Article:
Sunday, May 9, 2021

Friends Who Fly Into Your Heart

canada goose

Have you ever heard the saying, “A dog is a man’s best friend”?  For many of us who have had a dog for a pet, this saying rings true.  Our dog, Mickey, has proven to be a loving, forgiving and tolerant friend and own’s a place in our hearts eternally.  But have dogs cornered the market on building friendships with humans?  There are thousands of accounts and videos from people around the world who testify, dogs are only one of our potential non-human friends.

My husband and I spend a great deal of time on the Adirondack Wildlife Refuge.  It’s there that we witnessed for ourselves, friends come in many shapes, sizes and species.  Some have scales, some have fur and some have feathers among other sordid wild attributes.  Friendships aren’t limited to humans or domesticated animals, they exist where ever we choose to express our love and appreciation.  Little did we know one day we would have friends with feathers who would fly into our hearts.  Each of these winged pals are responsible for countless hours of joy in our lives and a true blessing from the natural world.

I want to introduce you to three of our very special feathered friends:  Goosy, Ben and Xavier.  Goosy is a Canada goose and is a gander or male goose.  He had an injured wing rendering him unable to fly.  When he could fly, like other Canada geese, he could fly at an average of 40 mph and increase to 70 mph if a strong tailwind was caught.  During migration, his strong wings would bring him more than 1000 kilometers a day, the equivalent to flying around the World in 40 days.  I can only imagine the sights he saw, the world in perfect view.  He never seemed bitter about being fully grounded, never to return to flight.

Every morning we caught sight of each other, we were greeted with a loud honking vocalization as he ran to us as if it had been years since we saw each other. Canada geese communicate with other geese with a series of 9 different vocalizations but we were only able to identify 3.  The loud honk morning greeting, a lower tone honking with slight pause and a coo in between, while on our walks as if he were singing his own little song in contentment and a low vibrational purr type sound when we fed him grass tufts.  There were no words but our hearts provided enough description as to what these vocalizations meant; we were indeed friends.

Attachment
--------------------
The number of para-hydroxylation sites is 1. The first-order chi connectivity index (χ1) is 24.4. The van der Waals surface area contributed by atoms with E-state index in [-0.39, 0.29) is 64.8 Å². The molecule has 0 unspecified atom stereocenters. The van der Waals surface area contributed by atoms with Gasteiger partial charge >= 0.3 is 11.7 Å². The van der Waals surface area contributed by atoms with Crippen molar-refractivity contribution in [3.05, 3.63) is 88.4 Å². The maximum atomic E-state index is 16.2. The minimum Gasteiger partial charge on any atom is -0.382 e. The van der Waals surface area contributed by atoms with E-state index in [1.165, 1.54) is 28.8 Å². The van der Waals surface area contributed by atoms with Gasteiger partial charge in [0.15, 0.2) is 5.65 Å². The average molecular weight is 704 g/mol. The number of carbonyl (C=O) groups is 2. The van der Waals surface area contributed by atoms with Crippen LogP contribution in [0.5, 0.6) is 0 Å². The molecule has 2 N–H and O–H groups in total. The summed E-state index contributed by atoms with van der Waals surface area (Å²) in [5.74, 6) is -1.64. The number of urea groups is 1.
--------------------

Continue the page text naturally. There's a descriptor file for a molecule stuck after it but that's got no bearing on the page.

He loved water and would dunk his head into a pool of water and throw water onto his back with his head as he crested the surface.  His feathers were shades of black, grey and white and although he didn’t have brightly colored feathers, he was stunningly beautiful.  His black snappy eyes were like giant mirrors of grace, so kind and peaceful.  Unfortunately, one day Goosy was no longer there when we arrived, we don’t know if he found a lady friend or succumbed to a wild animal as we saw no signs of his death.  How could our hearts be so broken about his absence?  To this day we still mourn the loss of his friendship and shed tears as we reminisce about the times we had together.

turkey

Our next pal is Ben, Ben Franklin to be precise.  We never asked why this was his name but we assumed it was because Ben Franklin the man, wanted the turkey to be the national bird instead of the eagle.  Ben was brought to the refuge between a poult (baby turkey) and a jake (yearling).   His mother was killed and he adopted humans as his parents who worked and felt guilty that he was not regularly cared for and loved.  Due to his previous interactions with humans, he was sociable and we were able to feed him from our hands and hold him.

He made a large white pine his home and that is where he could be found in the morning as we arrived on the refuge.  He did make the traditional gobbling sound, a vocalization only male turkeys make, but in the morning, it sounded like a deep-toned chirping.  Once he saw us, he was ready to help with any enclosure we were working on that day.  If there was hammering going on whether it be near the ground or 8 feet in the air, Ben would find his way to that location and begin to peck at the wood in the same area as if he were hammering too.  He ate seeds and berries from our hands and would nuzzle our necks when we held and hugged him.

His feathers were a mixture of browns, greys, blacks and a blueish metallic color on the ends of some.  His head was originally bald and pink but as he grew, hews of blue could be seen among the pink.  A natural occurrence as male turkeys are becoming toms (a mature adult).  Turkeys can run up to speeds of 25 miles an hour so there was no worry Ben couldn’t keep up with us.  He was part of our morning ritual while constructing several projects on the lower portion of the refuge but like Goosy, one day we arrived and he was not there.  He had taken flight to his life in the wild and with his flight a piece of our heart went with him.

Jackie Woodcock with birdLast but not least is Xavier, a magpie jay.  Magpie Jays are corvids and some of the world’s most intelligent birds with the ability to make and use tools, imitate human speech, grieve, play games and work in teams.